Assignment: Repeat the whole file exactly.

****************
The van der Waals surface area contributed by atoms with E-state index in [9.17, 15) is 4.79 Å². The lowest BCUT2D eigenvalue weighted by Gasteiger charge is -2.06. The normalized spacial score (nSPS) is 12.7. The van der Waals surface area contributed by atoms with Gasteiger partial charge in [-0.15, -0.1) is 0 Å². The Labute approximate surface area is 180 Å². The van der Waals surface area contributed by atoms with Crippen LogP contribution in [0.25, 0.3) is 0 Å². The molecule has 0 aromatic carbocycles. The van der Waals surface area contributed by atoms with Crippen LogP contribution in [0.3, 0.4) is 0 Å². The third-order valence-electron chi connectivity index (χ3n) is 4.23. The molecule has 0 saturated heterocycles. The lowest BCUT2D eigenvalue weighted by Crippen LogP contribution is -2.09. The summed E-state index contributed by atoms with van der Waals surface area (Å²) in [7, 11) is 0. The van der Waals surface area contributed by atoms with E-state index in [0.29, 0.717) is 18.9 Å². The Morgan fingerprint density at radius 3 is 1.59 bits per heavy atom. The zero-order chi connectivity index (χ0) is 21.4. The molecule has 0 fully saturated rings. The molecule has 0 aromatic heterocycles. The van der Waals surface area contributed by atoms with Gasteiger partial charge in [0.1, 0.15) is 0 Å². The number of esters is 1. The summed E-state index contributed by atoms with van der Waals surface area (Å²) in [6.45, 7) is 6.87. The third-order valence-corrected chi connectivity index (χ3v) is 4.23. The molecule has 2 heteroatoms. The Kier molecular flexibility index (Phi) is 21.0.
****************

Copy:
The van der Waals surface area contributed by atoms with E-state index in [9.17, 15) is 4.79 Å². The lowest BCUT2D eigenvalue weighted by Gasteiger charge is -2.06. The normalized spacial score (nSPS) is 12.7. The van der Waals surface area contributed by atoms with Gasteiger partial charge in [-0.15, -0.1) is 0 Å². The Labute approximate surface area is 180 Å². The van der Waals surface area contributed by atoms with Crippen LogP contribution in [0.25, 0.3) is 0 Å². The molecule has 0 aromatic carbocycles. The van der Waals surface area contributed by atoms with Crippen LogP contribution in [0.3, 0.4) is 0 Å². The third-order valence-electron chi connectivity index (χ3n) is 4.23. The molecule has 0 saturated heterocycles. The lowest BCUT2D eigenvalue weighted by Crippen LogP contribution is -2.09. The summed E-state index contributed by atoms with van der Waals surface area (Å²) in [7, 11) is 0. The van der Waals surface area contributed by atoms with E-state index in [0.29, 0.717) is 18.9 Å². The Morgan fingerprint density at radius 3 is 1.59 bits per heavy atom. The zero-order chi connectivity index (χ0) is 21.4. The molecule has 0 fully saturated rings. The molecule has 0 aromatic heterocycles. The van der Waals surface area contributed by atoms with Gasteiger partial charge in [0.1, 0.15) is 0 Å². The number of esters is 1. The summed E-state index contributed by atoms with van der Waals surface area (Å²) in [6.45, 7) is 6.87. The third-order valence-corrected chi connectivity index (χ3v) is 4.23. The molecule has 2 heteroatoms. The Kier molecular flexibility index (Phi) is 21.0.